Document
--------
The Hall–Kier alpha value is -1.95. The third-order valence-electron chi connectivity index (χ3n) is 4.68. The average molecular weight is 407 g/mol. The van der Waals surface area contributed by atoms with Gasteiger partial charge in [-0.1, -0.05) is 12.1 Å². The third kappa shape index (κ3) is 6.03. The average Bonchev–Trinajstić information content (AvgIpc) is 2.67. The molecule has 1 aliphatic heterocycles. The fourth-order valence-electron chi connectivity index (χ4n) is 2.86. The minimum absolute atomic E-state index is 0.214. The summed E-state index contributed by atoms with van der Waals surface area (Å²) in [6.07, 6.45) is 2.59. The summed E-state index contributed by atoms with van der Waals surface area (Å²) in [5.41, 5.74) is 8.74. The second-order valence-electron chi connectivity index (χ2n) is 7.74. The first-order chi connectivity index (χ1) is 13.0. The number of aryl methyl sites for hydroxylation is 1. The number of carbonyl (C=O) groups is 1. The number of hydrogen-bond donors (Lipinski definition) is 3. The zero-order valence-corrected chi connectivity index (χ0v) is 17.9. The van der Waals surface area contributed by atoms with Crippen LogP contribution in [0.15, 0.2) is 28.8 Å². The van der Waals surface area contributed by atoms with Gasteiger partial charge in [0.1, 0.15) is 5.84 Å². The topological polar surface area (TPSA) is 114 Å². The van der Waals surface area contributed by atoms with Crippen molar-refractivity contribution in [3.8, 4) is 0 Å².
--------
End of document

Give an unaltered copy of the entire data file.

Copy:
The Hall–Kier alpha value is -1.95. The third-order valence-electron chi connectivity index (χ3n) is 4.68. The average molecular weight is 407 g/mol. The van der Waals surface area contributed by atoms with Gasteiger partial charge in [-0.1, -0.05) is 12.1 Å². The third kappa shape index (κ3) is 6.03. The average Bonchev–Trinajstić information content (AvgIpc) is 2.67. The molecule has 1 aliphatic heterocycles. The fourth-order valence-electron chi connectivity index (χ4n) is 2.86. The minimum absolute atomic E-state index is 0.214. The summed E-state index contributed by atoms with van der Waals surface area (Å²) in [6.07, 6.45) is 2.59. The summed E-state index contributed by atoms with van der Waals surface area (Å²) in [5.41, 5.74) is 8.74. The second-order valence-electron chi connectivity index (χ2n) is 7.74. The first-order chi connectivity index (χ1) is 13.0. The number of aryl methyl sites for hydroxylation is 1. The number of carbonyl (C=O) groups is 1. The number of hydrogen-bond donors (Lipinski definition) is 3. The zero-order valence-corrected chi connectivity index (χ0v) is 17.9. The van der Waals surface area contributed by atoms with Crippen LogP contribution in [0.15, 0.2) is 28.8 Å². The van der Waals surface area contributed by atoms with Gasteiger partial charge in [0.1, 0.15) is 5.84 Å². The topological polar surface area (TPSA) is 114 Å². The van der Waals surface area contributed by atoms with Crippen molar-refractivity contribution in [3.8, 4) is 0 Å².